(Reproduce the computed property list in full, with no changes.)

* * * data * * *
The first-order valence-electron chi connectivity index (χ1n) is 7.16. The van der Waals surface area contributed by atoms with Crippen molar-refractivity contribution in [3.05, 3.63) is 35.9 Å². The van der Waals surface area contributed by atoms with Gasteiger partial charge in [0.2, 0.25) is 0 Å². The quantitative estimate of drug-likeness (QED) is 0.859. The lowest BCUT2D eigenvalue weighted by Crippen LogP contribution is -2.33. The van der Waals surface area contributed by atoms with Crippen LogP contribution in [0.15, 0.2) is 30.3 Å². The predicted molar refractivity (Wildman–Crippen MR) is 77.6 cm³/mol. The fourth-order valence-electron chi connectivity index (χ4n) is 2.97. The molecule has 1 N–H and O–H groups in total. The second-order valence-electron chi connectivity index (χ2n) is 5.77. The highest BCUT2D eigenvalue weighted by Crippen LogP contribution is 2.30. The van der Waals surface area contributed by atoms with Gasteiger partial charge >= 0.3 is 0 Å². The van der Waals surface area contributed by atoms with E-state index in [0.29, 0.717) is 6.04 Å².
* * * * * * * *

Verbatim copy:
The first-order valence-electron chi connectivity index (χ1n) is 7.16. The van der Waals surface area contributed by atoms with Crippen molar-refractivity contribution in [3.05, 3.63) is 35.9 Å². The van der Waals surface area contributed by atoms with Gasteiger partial charge in [0.2, 0.25) is 0 Å². The quantitative estimate of drug-likeness (QED) is 0.859. The lowest BCUT2D eigenvalue weighted by Crippen LogP contribution is -2.33. The van der Waals surface area contributed by atoms with Crippen LogP contribution in [0.15, 0.2) is 30.3 Å². The predicted molar refractivity (Wildman–Crippen MR) is 77.6 cm³/mol. The fourth-order valence-electron chi connectivity index (χ4n) is 2.97. The molecule has 1 N–H and O–H groups in total. The second-order valence-electron chi connectivity index (χ2n) is 5.77. The highest BCUT2D eigenvalue weighted by Crippen LogP contribution is 2.30. The van der Waals surface area contributed by atoms with Gasteiger partial charge >= 0.3 is 0 Å². The van der Waals surface area contributed by atoms with E-state index in [0.29, 0.717) is 6.04 Å².